The Geometry of the Binomial Theorem

The binomial theorem gives a famous algebraic formula for the sum of two numbers raised to a power. There is a corresponding geometric expression for the volume of an n-dimensional cube with each edge broken into two segments. Earlier in this chapter we considered squares having side length m and area m2. If we express m as a sum of two numbers p and q, then the algebraic operation of writing m as a sum p + q corresponds to the geometric operation of breaking a segment of length m into two segments of length p and q. If we break a vertical edge of a square having side length m into two segments and draw a horizontal line through the break point, we decompose the square into two rectangles. Then doing the same with a horizontal edge produces a decomposition of the square into four pieces: a square of side length p, a second square of side length q, and two rectangles having side lengths p and q. The four parts of this geometric decomposition correspond to the four terms of the expansion of the square of a binomial. The algebraic problem of finding the square of expression p + q is equivalent to the geometric problem of finding the area of a square having side length p + q. The rules of algebra enable us to multiply out the square of a binomial, without having to appeal to a geometric diagram:

(p + q)2 =(p + q)(p + q)
= p(p + q) + q(p + q)
= p2 + pq + qp + q2

We may combine the two terms pq and qp to obtain the familiar expression for the square of a binomial:

(p + q)2 = p2 + 2pq + q2

A glance at the diagram below makes the relationship very clear. Each term of the expression p2 + pq + qp + q2 gives the area of one of the four pieces that form the square. The areas of the pieces add up to the area of the original square, namely (p + q)2.

A geometric interpretation of the square of a binomial.

There is a similar pattern relating the volume of a cube having side length p + q in three-space to the third power of the binomial p + q. The algebraic procedure is direct enough:

(p + q)3 = (p + q)(p + q)2
= p(p + q)2 + q(p + q)2
= p(p2 + 2pq + q2) + q(p2 + 2pq + q2)
= (p3 + 2p2q + pq2) + (qp2 + 2pq2 + q3)
= p3 + 3p2q + 3pq2 + q3

Once again, this argument can take place independent of a geometric interpretation, but nonetheless it is useful to give one. A cube having side length p + q can be decomposed into eight pieces: a cube of side length p, another of side length q, and six square prisms, three having height p and square base of side length q, and three having height q and square base of side length p.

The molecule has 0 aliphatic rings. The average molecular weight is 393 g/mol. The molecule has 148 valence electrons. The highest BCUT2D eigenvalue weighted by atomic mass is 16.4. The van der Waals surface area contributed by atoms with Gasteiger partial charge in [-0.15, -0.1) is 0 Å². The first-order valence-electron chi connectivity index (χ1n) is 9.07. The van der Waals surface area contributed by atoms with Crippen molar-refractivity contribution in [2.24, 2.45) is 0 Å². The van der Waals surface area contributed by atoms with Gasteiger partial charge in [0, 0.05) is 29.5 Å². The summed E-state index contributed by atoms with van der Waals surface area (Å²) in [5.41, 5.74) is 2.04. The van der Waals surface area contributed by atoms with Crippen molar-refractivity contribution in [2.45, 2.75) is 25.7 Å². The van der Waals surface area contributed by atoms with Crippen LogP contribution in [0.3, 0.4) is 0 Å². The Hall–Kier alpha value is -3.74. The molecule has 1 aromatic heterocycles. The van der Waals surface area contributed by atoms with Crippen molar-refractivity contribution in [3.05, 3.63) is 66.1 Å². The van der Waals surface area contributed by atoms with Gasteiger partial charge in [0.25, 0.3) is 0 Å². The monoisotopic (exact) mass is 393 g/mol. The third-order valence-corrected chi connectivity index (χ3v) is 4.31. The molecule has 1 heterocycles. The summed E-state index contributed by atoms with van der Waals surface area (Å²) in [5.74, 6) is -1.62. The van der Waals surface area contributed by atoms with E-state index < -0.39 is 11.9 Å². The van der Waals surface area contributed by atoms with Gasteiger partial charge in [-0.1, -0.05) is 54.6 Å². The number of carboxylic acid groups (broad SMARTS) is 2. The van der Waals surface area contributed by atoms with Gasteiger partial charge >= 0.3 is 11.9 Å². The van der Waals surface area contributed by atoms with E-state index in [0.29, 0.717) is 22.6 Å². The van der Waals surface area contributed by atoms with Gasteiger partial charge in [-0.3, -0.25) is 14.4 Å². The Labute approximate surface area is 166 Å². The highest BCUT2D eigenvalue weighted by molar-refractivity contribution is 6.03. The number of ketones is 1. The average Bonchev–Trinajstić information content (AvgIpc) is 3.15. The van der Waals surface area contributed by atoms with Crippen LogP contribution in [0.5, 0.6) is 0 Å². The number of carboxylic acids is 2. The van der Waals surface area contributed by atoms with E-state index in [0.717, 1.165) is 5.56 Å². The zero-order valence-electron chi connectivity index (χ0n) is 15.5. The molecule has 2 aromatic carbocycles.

A geometric interpretation of the cube of a binomial.

What happens to these algebraic and geometric patterns in the fourth dimension? As above, we can obtain the algebraic expression

(p + q)4 = p4 + 4p3q + 6p2q2 + 4pq3 + q4

which does not rely on any geometric argument. Nevertheless we can consider a hypercube of side length p + q and describe a geometric decomposition analogous to the three-dimensional case. This decomposition will have 16 pieces: a hypercube of side length p, another of side length q, and 8 four-dimensional prisms with cubical bases, 4 having height p and cubical base of side length q, and 4 having height q and cubical base of side length p. In addition there are 6 new objects, four-dimensional prisms having at each vertex two edges of length p and two of length q. Thus the geometric pattern generalizes even though we cannot construct in our space a four-dimensional model that will illustrate the decomposition.

The sequences of coefficients that appear in the expansion of binomials are the rows in Pascal's triangle, the famous number pattern that arises in the theory of combinations. Each number in the pattern is the sum of the two numbers above it. We will see these same patterns of numbers occurring in several different guises as we analyze the structures of objects in higher dimensions.

1 1
1 2 1
1 3 3 1
1 4 6 4 1
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